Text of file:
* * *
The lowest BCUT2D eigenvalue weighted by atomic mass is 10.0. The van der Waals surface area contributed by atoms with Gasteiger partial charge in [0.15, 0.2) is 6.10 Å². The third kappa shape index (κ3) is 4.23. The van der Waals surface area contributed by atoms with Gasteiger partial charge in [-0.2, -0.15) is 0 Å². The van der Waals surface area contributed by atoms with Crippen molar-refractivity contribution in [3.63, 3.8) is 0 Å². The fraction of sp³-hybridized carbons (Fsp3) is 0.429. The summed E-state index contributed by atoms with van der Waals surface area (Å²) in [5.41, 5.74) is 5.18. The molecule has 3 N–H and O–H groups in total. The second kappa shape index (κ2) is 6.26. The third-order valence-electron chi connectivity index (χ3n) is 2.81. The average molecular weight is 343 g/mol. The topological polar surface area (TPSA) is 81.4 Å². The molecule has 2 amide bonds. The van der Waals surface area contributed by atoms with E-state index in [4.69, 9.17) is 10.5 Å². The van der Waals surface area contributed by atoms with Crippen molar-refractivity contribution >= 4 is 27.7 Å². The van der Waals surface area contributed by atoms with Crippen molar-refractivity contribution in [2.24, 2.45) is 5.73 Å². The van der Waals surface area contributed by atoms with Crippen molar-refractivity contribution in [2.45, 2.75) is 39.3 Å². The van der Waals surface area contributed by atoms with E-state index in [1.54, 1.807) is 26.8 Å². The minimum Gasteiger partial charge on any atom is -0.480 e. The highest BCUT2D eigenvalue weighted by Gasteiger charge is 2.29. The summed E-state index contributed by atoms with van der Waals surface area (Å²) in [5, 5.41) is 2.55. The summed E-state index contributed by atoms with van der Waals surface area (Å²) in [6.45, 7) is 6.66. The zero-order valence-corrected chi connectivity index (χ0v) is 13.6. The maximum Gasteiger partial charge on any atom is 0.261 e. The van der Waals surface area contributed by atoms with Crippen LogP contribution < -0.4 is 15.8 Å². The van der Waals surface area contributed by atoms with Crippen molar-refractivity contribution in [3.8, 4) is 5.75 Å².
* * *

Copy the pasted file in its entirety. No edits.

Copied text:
The lowest BCUT2D eigenvalue weighted by atomic mass is 10.0. The van der Waals surface area contributed by atoms with Gasteiger partial charge in [0.15, 0.2) is 6.10 Å². The third kappa shape index (κ3) is 4.23. The van der Waals surface area contributed by atoms with Gasteiger partial charge in [-0.2, -0.15) is 0 Å². The van der Waals surface area contributed by atoms with Crippen molar-refractivity contribution in [3.63, 3.8) is 0 Å². The fraction of sp³-hybridized carbons (Fsp3) is 0.429. The summed E-state index contributed by atoms with van der Waals surface area (Å²) in [5.41, 5.74) is 5.18. The molecule has 3 N–H and O–H groups in total. The second kappa shape index (κ2) is 6.26. The third-order valence-electron chi connectivity index (χ3n) is 2.81. The average molecular weight is 343 g/mol. The topological polar surface area (TPSA) is 81.4 Å². The molecule has 2 amide bonds. The van der Waals surface area contributed by atoms with E-state index in [4.69, 9.17) is 10.5 Å². The van der Waals surface area contributed by atoms with Crippen molar-refractivity contribution >= 4 is 27.7 Å². The van der Waals surface area contributed by atoms with Crippen molar-refractivity contribution in [2.24, 2.45) is 5.73 Å². The van der Waals surface area contributed by atoms with Crippen molar-refractivity contribution in [2.45, 2.75) is 39.3 Å². The van der Waals surface area contributed by atoms with E-state index in [1.54, 1.807) is 26.8 Å². The minimum Gasteiger partial charge on any atom is -0.480 e. The highest BCUT2D eigenvalue weighted by Gasteiger charge is 2.29. The summed E-state index contributed by atoms with van der Waals surface area (Å²) in [5, 5.41) is 2.55. The summed E-state index contributed by atoms with van der Waals surface area (Å²) in [6.45, 7) is 6.66. The zero-order valence-corrected chi connectivity index (χ0v) is 13.6. The maximum Gasteiger partial charge on any atom is 0.261 e. The van der Waals surface area contributed by atoms with Crippen LogP contribution < -0.4 is 15.8 Å². The van der Waals surface area contributed by atoms with Crippen molar-refractivity contribution in [3.8, 4) is 5.75 Å².